The artist used the rule of thirds in this *‘portaricature’, (a fusion of portrait and caricature) and placed the points of interest, the eyes and mouths, at or near the four ‘eyes’ of the canvas.
When observing this painting, the viewer’s focus is led immediately to the principal subject, the skydiver, (the artist), on the right, and it rests temporarily on his enlarged, expressive eyes inside his blue goggles. The viewer’s eyes then travel down his long nose to large colourful lips, and across to the secondary subject, (possibly a reflection of the main subject), the skydiver on the left, who is running through the procedures to make sure (in his mind), that all the gear is safe. The eyes then scan the canvas for detail. Though the skydiver on the left has a closed mouth there still seems to be communication between the two subjects. The main subject appears to be listening and thinking.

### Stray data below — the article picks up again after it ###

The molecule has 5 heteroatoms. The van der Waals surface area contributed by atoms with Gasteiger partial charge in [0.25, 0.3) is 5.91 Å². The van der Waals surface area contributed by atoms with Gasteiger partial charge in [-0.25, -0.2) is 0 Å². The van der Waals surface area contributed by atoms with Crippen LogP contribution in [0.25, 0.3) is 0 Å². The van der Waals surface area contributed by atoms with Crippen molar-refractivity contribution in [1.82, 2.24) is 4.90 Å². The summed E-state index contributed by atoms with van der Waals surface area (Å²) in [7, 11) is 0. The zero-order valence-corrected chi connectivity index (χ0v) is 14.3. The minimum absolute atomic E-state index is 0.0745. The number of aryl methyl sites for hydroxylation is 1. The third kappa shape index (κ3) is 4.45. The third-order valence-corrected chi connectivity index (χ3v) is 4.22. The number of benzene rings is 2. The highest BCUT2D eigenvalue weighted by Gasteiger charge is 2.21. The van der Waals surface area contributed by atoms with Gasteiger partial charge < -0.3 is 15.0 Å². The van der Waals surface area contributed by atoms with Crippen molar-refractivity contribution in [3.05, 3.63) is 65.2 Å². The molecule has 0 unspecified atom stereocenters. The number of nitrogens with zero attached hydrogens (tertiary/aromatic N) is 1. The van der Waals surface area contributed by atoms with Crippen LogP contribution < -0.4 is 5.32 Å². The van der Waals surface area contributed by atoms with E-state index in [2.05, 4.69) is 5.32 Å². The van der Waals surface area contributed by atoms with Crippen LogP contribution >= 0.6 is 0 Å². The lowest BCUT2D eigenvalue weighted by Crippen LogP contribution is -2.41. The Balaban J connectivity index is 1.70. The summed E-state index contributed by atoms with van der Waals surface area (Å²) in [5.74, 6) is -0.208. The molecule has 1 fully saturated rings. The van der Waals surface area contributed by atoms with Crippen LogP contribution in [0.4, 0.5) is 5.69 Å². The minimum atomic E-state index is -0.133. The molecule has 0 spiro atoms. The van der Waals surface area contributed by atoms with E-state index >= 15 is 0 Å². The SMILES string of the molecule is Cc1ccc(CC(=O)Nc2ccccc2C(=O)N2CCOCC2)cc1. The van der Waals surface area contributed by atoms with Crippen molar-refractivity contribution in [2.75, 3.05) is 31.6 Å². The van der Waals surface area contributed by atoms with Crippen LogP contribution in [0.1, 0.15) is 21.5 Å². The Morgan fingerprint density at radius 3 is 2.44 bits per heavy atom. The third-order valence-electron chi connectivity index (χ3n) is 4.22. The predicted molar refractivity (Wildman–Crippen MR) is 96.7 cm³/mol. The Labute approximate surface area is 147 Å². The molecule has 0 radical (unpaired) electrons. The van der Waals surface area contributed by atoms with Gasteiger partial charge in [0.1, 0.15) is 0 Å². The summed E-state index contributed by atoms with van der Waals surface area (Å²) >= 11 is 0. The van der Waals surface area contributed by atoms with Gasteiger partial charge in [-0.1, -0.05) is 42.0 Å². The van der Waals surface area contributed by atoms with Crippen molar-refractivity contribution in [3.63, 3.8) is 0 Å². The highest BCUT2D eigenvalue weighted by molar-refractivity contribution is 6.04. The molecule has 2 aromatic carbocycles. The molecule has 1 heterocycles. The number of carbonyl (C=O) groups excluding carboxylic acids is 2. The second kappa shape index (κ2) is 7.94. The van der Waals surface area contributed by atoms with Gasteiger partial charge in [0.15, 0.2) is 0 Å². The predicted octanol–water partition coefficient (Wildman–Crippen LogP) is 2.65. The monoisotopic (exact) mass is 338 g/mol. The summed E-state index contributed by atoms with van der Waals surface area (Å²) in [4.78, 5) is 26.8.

The artist used white and soft, pastel coloured paints from his palette, to show light entering the canvas from the bottom. The subject’s expressive eyes reflect light also. The artist applied well blended paint and used a controlled hand and smooth brush strokes when he painted Last Check. To give a textured effect, thin layers of paint on the helmets were painted over each other. Solid, dark line surrounds most of the artist’s face and is wider on his left side where it has more tonal value. This suggests shadow. However, the painting remains ‘flat’, with little three dimensional suggestion. There is some texture in the blue sky background, and there is sufficient space between the subjects.
The pasty, elongated, mask-like face, large colourful lips, enlarged eyes and blue goggles are the artist’s ‘signatures’ in many of his paintings.
The mood of the painting is apprehensive.
Acrylic on Masonite, date unknown. (Cleaned and framed. Small enhancement during restoration.)